Friday, September 23, 2016

Tomorrow by Eugene O’Neill

Prose from the playwright
Eugene O’Neill
“Tomorrow” is the only published short story by Eugene O’Neill, one of America’s greatest playwrights and winner of the 1936 Nobel Prize in Literature. The story first appeared in the June 1917 issue of the literary magazine The Seven Arts. Although not written for the stage, “Tomorrow” shares some common elements with the plays that made O’Neill famous: sailors, alcohol, dysfunctional relationships, and desperation. The story is narrated by a sailor named Art, who hangs out at a New York waterfront tavern known as Tommy the Priest’s. Art shares a room in a run-down boarding house with a fellow hard-luck case named Jimmy Anderson. While Art seems content with his listless, wayward life, Jimmy dreams of something bigger. He always has a plan for the future, a scheme to turn his life around, and that plan always starts “tomorrow.” Those who know Jimmy have little faith in his dreams, but they like him too much to burst his bubbles. When Jimmy scolds Art for his drinking and laziness, however, Art retaliates by chiding Jimmy for all his tomorrows that never come. When yet another of his plans falls through, Jimmy is forced to confront his own failings.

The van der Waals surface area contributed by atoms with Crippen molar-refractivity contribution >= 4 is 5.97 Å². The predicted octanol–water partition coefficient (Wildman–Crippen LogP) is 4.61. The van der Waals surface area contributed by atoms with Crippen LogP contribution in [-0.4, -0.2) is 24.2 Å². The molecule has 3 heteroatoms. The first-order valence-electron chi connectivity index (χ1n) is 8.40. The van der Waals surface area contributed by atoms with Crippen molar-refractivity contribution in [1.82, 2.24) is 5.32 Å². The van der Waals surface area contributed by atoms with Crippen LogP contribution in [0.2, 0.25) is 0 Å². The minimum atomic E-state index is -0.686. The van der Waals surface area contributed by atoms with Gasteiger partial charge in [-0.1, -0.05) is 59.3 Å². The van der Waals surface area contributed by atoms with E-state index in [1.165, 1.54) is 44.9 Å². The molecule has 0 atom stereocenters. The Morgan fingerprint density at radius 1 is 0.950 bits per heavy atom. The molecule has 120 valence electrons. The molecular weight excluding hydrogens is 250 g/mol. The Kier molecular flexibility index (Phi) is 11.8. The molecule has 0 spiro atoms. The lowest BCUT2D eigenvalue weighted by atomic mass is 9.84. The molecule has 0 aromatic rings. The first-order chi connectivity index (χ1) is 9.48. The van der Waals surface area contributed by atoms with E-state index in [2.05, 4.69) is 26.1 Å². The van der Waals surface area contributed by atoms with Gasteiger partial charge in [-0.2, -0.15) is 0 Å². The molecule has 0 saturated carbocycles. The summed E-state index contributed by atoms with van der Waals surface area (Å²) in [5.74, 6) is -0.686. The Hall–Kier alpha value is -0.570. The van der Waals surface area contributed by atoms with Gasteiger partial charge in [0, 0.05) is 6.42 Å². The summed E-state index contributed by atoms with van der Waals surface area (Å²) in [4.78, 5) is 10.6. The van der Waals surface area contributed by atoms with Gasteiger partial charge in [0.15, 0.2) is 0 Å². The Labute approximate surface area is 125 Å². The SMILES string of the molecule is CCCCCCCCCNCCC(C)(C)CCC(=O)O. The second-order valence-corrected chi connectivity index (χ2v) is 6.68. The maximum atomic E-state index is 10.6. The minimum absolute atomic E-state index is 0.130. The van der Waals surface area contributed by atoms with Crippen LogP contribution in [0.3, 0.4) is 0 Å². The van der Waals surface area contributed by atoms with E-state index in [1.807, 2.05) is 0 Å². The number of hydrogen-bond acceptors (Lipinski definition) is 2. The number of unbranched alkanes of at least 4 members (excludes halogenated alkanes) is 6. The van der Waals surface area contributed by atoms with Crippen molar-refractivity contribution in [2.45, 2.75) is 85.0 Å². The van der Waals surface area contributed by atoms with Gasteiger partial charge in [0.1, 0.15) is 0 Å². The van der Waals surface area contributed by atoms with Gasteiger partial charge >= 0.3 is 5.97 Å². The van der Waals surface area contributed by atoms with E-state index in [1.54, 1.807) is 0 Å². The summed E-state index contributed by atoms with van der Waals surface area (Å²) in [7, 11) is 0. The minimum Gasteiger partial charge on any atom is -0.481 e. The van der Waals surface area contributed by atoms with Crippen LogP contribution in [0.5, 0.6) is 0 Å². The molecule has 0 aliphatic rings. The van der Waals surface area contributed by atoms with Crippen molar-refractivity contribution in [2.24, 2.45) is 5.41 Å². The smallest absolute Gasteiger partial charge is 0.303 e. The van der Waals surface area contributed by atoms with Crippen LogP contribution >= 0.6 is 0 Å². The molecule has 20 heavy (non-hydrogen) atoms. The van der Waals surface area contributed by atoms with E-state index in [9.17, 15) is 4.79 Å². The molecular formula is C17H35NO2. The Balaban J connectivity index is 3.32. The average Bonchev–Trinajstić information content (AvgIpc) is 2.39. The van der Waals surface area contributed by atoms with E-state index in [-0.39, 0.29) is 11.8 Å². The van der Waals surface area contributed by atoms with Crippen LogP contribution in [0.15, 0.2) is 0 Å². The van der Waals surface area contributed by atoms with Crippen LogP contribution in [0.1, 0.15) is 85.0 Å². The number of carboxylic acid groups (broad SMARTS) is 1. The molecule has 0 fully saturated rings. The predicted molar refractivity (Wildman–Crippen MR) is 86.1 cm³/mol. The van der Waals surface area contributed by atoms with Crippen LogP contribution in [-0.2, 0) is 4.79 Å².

The story has an atmosphere like something out of an Ashcan School painting by John Sloan or George Bellows. The reader gets a sense of life drawn in rich blacks and muddy browns, accompanied by the smell of stale beer and cigarettes and the sounds of the wharf. In terms of literary style, it resembles the urban naturalism of Frank Norris, but with the more modern psychological acumen of a Joseph Conrad. The friendship of Art and Jimmy rings true, in both its brotherly camaraderie and its petty jealousies and resentments. “Tomorrow” may be a depressing tale, but it’s a genuinely moving one. The reader can’t help but feel for Jimmy and identify with his plight.

Although not a theatre enthusiast, I’ve always enjoyed reading O’Neill’s plays. To me, they’re like powerful realist novels that just happen to be written in the form of stage directions and dialogue. “Tomorrow” gives an inkling of what O’Neill could have done with a novel. This story reveals him to be such an accomplished prose stylist, it makes one wish he would’ve published more stories.
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